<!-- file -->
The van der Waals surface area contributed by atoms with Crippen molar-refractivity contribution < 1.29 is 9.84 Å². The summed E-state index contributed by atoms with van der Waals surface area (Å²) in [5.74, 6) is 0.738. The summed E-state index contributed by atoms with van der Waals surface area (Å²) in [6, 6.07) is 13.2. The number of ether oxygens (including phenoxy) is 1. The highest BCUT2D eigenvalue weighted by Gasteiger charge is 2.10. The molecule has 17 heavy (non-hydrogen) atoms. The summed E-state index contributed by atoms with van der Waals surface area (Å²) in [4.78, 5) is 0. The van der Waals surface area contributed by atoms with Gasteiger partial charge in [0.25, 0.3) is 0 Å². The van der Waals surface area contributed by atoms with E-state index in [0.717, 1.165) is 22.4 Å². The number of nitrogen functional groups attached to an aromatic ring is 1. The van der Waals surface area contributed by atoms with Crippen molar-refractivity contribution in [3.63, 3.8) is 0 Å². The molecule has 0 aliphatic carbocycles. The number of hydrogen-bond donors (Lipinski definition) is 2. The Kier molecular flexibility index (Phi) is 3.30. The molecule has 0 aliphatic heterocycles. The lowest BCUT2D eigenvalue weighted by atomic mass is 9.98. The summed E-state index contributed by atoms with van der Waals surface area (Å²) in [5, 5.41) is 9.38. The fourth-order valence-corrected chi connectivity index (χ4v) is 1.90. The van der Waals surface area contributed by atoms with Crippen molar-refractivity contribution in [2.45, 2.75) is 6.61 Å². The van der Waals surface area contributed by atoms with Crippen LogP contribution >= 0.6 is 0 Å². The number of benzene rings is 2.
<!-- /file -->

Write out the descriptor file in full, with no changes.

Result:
The van der Waals surface area contributed by atoms with Crippen molar-refractivity contribution < 1.29 is 9.84 Å². The summed E-state index contributed by atoms with van der Waals surface area (Å²) in [5.74, 6) is 0.738. The summed E-state index contributed by atoms with van der Waals surface area (Å²) in [6, 6.07) is 13.2. The number of ether oxygens (including phenoxy) is 1. The highest BCUT2D eigenvalue weighted by Gasteiger charge is 2.10. The molecule has 17 heavy (non-hydrogen) atoms. The summed E-state index contributed by atoms with van der Waals surface area (Å²) in [4.78, 5) is 0. The van der Waals surface area contributed by atoms with Gasteiger partial charge in [0.25, 0.3) is 0 Å². The van der Waals surface area contributed by atoms with E-state index in [0.717, 1.165) is 22.4 Å². The number of nitrogen functional groups attached to an aromatic ring is 1. The van der Waals surface area contributed by atoms with Crippen molar-refractivity contribution in [3.63, 3.8) is 0 Å². The molecule has 0 aliphatic carbocycles. The number of hydrogen-bond donors (Lipinski definition) is 2. The Kier molecular flexibility index (Phi) is 3.30. The molecule has 0 aliphatic heterocycles. The lowest BCUT2D eigenvalue weighted by atomic mass is 9.98. The summed E-state index contributed by atoms with van der Waals surface area (Å²) in [5, 5.41) is 9.38. The fourth-order valence-corrected chi connectivity index (χ4v) is 1.90. The van der Waals surface area contributed by atoms with Crippen molar-refractivity contribution in [2.45, 2.75) is 6.61 Å². The van der Waals surface area contributed by atoms with Crippen LogP contribution >= 0.6 is 0 Å². The number of benzene rings is 2.